The only excitement was at the third stop, where the guy pulled a gym bag out from under a seat, unzipped it, and found contraband. He did not say a word, simply gave the lady a dirty look and took the three bags of garlic to the station. Garlic is expensiver in DR because the less-expensive Haitian-grown garlic is illegal to import. This law protects Dominican producers, but robs the Dominican consumers by forcing them to pay the higher Dominican price instead of being able to buy Haitian-grown garlic, and also robs Haitian growers by preventing them from benefiting from the higher Dominican price.


Another garlic smuggler caught.
So how much does a Dominican grown garlic bulb cost in RD that makes it worthwhile for smugglers to bring it in from Haiti?
 

AlterEgo

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Staff member
Jan 9, 2009
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Another garlic smuggler caught.
So how much does a Dominican grown garlic bulb cost in RD that makes it worthwhile for smugglers to bring it in from Haiti?

I don’t know where it comes from, but at the produce stand where we buy fruits and veggies it’s 150 pesos a pound
 

SomebodySmart

Member
Oct 24, 2015
194
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18
I returned Tuesday because I realized I needed a scouting report done during the a business day. Mercado Binacional, alas, is open Monday and Friday, pre-sales on Sunday and Thursday. The place was closed. The town has a number of cheap hotels, including Hotel Brisol, for 800 pesos with fan, 1000 with AC.

Scotiabank has a branch in town. On the wall is a poster bragging about their foreign exchange offerings. They gladly deal U.S. dollars, Japanese yen, British pounds sterling, euros and Canadian dollars. I asked about money from Haiti, the country less than one kilometer from the branch. They don’t even buy or sell the notes. <sarcasm>This makes sense when you consider that there are so many Japanese people in Dajabón and so few Haitians.</sarcasm> I kept asking around and was told to go to la aduana, where there are always dealers. This is the informal market. I would have thought there would be businesses buying and selling and making a good profit at it. I would be more comfortable walking into a bank and trading notes at a teller window than dealing with total strangers on the street. I wonder if pesos are bought on the Haitian side. A banker told me that people exchange Haitian gourdes for U.S. dollars in Haiti and then cross the border with U.S. dollars, which they can exchange for pesos.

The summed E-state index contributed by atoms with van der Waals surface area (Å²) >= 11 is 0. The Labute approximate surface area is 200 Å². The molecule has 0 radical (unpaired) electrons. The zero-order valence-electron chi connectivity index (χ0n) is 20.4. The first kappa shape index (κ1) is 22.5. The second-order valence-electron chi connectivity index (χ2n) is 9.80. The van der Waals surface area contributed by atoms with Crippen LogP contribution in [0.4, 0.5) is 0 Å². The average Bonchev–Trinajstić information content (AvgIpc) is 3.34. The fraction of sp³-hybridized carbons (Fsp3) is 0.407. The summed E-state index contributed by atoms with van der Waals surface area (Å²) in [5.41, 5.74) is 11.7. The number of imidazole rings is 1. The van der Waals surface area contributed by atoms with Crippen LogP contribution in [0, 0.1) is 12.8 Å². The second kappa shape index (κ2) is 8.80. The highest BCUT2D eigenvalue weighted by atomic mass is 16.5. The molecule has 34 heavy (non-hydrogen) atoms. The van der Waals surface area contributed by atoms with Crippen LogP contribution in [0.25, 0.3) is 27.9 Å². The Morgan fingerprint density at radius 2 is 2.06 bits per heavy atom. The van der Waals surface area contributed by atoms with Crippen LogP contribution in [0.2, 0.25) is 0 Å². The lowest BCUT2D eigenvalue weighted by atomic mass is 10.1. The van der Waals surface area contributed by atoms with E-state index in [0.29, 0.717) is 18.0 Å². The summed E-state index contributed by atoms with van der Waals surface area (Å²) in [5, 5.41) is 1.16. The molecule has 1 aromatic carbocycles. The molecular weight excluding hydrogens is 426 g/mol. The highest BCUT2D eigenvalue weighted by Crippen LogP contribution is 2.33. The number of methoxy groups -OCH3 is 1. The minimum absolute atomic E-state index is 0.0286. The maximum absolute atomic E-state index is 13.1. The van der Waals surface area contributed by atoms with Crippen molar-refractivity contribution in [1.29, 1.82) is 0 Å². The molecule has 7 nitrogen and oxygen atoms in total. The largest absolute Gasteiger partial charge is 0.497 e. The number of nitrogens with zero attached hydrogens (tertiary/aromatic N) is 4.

Now I know how I will get my Haitian money once my residencia gets issued. Then I will go to PAP and fly out that way, pack my bags back home and get ready for the big move.
 

mobrouser

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Jan 1, 2002
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And how much was your trip to/from Dajabon? I'm trying to decide if I should get in to the garlic smuggling business lol.

:classic: mob
 

hammerdown

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Apr 29, 2005
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Unfortunately most of the garlic in the DR is Chinese, where the Haitian is a far superior product but the bias against Haitian producers is why it is contraband.....There is very little DR (criolo) garlic here in the DR.....
 

AlterEgo

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Jan 9, 2009
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South Coast
Unfortunately most of the garlic in the DR is Chinese, where the Haitian is a far superior product but the bias against Haitian producers is why it is contraband.....There is very little DR (criolo) garlic here in the DR.....

I thought a lot of garlic was grown in the Constanza area?
 

Tom0910

Well-known member
Sep 28, 2015
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I'm sure many people here know Patrick the "Vegeman". He had garlic from Constanza last week,great stuff.